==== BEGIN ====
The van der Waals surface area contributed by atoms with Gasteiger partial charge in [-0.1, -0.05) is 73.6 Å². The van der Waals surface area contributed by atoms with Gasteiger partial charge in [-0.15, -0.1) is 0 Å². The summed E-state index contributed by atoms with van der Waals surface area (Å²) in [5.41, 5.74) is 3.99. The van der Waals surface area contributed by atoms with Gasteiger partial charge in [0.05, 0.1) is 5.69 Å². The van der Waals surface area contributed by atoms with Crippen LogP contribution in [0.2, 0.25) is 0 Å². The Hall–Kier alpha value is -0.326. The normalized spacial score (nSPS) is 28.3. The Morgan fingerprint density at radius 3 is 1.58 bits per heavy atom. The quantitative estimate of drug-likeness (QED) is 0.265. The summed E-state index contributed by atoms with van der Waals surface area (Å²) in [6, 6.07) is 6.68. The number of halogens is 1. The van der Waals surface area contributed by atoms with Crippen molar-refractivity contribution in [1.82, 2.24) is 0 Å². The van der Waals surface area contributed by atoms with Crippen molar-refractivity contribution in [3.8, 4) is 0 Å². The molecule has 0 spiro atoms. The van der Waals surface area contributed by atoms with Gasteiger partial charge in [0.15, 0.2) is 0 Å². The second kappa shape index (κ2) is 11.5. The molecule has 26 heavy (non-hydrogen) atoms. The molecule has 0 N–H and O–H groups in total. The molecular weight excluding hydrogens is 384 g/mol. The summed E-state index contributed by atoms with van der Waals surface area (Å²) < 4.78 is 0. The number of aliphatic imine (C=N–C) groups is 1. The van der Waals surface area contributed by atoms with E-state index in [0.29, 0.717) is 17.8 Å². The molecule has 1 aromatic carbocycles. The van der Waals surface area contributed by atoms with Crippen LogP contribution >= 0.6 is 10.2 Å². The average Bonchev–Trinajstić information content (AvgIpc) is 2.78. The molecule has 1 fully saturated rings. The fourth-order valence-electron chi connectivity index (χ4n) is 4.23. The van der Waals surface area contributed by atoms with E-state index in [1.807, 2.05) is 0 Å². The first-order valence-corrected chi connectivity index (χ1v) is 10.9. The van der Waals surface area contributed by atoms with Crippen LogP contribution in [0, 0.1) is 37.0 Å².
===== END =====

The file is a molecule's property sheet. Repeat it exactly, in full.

The van der Waals surface area contributed by atoms with Gasteiger partial charge in [-0.1, -0.05) is 73.6 Å². The van der Waals surface area contributed by atoms with Gasteiger partial charge in [-0.15, -0.1) is 0 Å². The summed E-state index contributed by atoms with van der Waals surface area (Å²) in [5.41, 5.74) is 3.99. The van der Waals surface area contributed by atoms with Gasteiger partial charge in [0.05, 0.1) is 5.69 Å². The van der Waals surface area contributed by atoms with Crippen LogP contribution in [0.2, 0.25) is 0 Å². The Hall–Kier alpha value is -0.326. The normalized spacial score (nSPS) is 28.3. The Morgan fingerprint density at radius 3 is 1.58 bits per heavy atom. The quantitative estimate of drug-likeness (QED) is 0.265. The summed E-state index contributed by atoms with van der Waals surface area (Å²) in [6, 6.07) is 6.68. The number of halogens is 1. The van der Waals surface area contributed by atoms with Crippen molar-refractivity contribution in [1.82, 2.24) is 0 Å². The van der Waals surface area contributed by atoms with Crippen molar-refractivity contribution in [3.8, 4) is 0 Å². The molecule has 0 spiro atoms. The van der Waals surface area contributed by atoms with Gasteiger partial charge in [0.15, 0.2) is 0 Å². The second kappa shape index (κ2) is 11.5. The molecule has 26 heavy (non-hydrogen) atoms. The molecule has 0 N–H and O–H groups in total. The molecular weight excluding hydrogens is 384 g/mol. The summed E-state index contributed by atoms with van der Waals surface area (Å²) < 4.78 is 0. The number of aliphatic imine (C=N–C) groups is 1. The van der Waals surface area contributed by atoms with E-state index in [0.29, 0.717) is 17.8 Å². The molecule has 1 aromatic carbocycles. The van der Waals surface area contributed by atoms with Crippen LogP contribution >= 0.6 is 10.2 Å². The average Bonchev–Trinajstić information content (AvgIpc) is 2.78. The molecule has 1 fully saturated rings. The fourth-order valence-electron chi connectivity index (χ4n) is 4.23. The van der Waals surface area contributed by atoms with E-state index in [1.807, 2.05) is 0 Å². The first-order valence-corrected chi connectivity index (χ1v) is 10.9. The van der Waals surface area contributed by atoms with Crippen LogP contribution in [0, 0.1) is 37.0 Å².